Holliday on the road in home stretch

Published 1:43 pm Thursday, May 5, 2011

Republican gubernatorial candidate Hudson Holliday says the first thing he will do if he is elected governor, will be to call the state’s Democratic and Republican leadership into his office and tell them we will work together, or else.

Holliday said he will tell them, “This political bickering and divisiveness must end, and if you want to move this state forward I will work with you. If not, go home and do something else.”

Holliday, who is a Pearl River County supervisor, spoke to the Picayune Item at his real estate office between political forays around the state, mostly into North Mississippi right now.

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“There’s a reason we are on the bottom, and it’s because of our politicians, who have exhibited no leadership,” said Holliday in a wide-ranging interview this week. He is in the home-stretch right now, with  only three months left until the first GOP primary on Aug. 2. He’s putting in 18-hour days and averaging more 1,000 miles a week in campaign travels.

“One day last week I got up at 4 a.m. and got home at 11 p.m. I ask myself sometimes, Why am I doing this? I could easily retire and work on my old cars, but I must do it. I really don’t want to be governor, but I see the need for leadership in the state, see our good people struggle and then it renews my spirit to keep on doing what I have dedicated myself to do,” he said.

Asked where he stands in the race, he points to a poll that shows Lt. Gov. Phil Bryant in the lead. Holliday said he and Gulf Coast businessman Dave Dennis are in a tight race for second place. He predicts that whoever gets into a runoff with Bryant can win the GOP nomination, and then beat a Democratic opponent.

He does not mince words when it comes to whom he thinks is most qualified to be governor. “Look,  some people might think that because I come from a small town and am a supervisor that I am not qualified to be governor. In fact, I consider myself the most qualified of all the candidates.”

He said Bryant is a “professional politician,” has never held a private sector job and that Dennis is a “country club Republican.”

He pointed to Bryant campaigning around the state in a half-million-dollar motor home while some Mississippians “can’t pay their light bill.” He added, “That’s why many are fed up with career politicians.”

He says, “I have been a citizen-soldier, been successful in a number of private-sector businesses and have served as a supervisor, in government, where the rubber meets the road.” Holliday recently retired from the Mississippi National Guard as a two-star general.

Holliday readily admits that he is short of enough money, but he says he  is glad he is in that position, that it is a plus to “be the poor-man’s candidate.”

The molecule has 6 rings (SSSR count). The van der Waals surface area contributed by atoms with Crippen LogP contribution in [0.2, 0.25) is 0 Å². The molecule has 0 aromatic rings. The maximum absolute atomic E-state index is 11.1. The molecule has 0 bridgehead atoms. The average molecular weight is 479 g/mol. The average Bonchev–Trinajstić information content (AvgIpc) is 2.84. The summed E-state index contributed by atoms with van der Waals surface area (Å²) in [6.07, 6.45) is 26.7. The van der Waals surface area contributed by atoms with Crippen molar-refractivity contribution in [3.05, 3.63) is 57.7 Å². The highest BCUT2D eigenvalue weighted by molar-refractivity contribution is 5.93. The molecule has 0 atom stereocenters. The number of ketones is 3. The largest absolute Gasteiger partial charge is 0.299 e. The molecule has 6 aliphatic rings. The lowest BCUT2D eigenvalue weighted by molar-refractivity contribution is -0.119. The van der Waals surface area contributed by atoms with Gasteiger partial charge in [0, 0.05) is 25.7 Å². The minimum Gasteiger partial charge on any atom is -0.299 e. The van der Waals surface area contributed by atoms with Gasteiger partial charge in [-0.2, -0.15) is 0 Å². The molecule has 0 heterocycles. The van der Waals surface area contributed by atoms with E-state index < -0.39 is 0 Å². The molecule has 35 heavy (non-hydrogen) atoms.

He points to a large donation by a Pearl River County contractor to the Bryant campaign and asks, “You have to ask yourself if they accept those big donations, who will they be obligated to when they assume office?”

“Mississippi politicians have for too long taken the money from the rich to purchase their offices. This must end; we must put the people first,” he said.

Last week Holliday, accompanied by his wife, swung through Southhaven, Tishimingo County and Tupelo, going through hail and storms near the tornadoes, and towards the end of the week wound up near Philadelphia with his two sons, using chain saws to help a resident remove storm debris.

“When you get out and see the people, average hard-working people, it renews your faith,” he said.  “Mississippi has great people. I love this state. When the word gets out what we have here, low crime rates, and good, hard-working citizens, we will get off the bottom. But we must change the image that the rest of the nation has about Mississippi.”

That’s another one of Holliday’s priorities, the state’s image. He vows to change it if elected governor. “Everyone is saying what a great governor Haley Barbour has been, and granted he has been, but we are still on the bottom.”

“If after four years as your governor, you ask yourself am I better off, and if the answer is no, then you will not have to vote me out. I will have the integrity not to run for a second term,” he added.

On local issues, Holliday said he is not giving up renovating the old courthouse and expanding the courthouse square in Poplarville. Holliday made the motion earlier this week to go ahead with a proposed $15 million project that would double the square  footage of the old courthouse with two new annexes. The vote went against the proposal, 3-2.

“We will look at other options,” he said. “We might can sell the Movie Star building, and there are other county buildings we might be able to sell. We have to face this issue; it won’t go away. We are at a point where this is definitely needed, everyone agrees. There will always be those against it. I am convinced that if it were announced that Pearl River Co. would be the sight of the Second Coming, that there would be someone who would oppose it.”

Holliday plans to spend next week near Meridian and then take a trip over to the southwestern side of the state near Brookhaven, continuing his grass-roots campaign for governor.

“I believe that if the people of Mississippi hear what I am saying and what I believe, they will elect  me as their governor. I am not a politician; I am the real deal,” he said.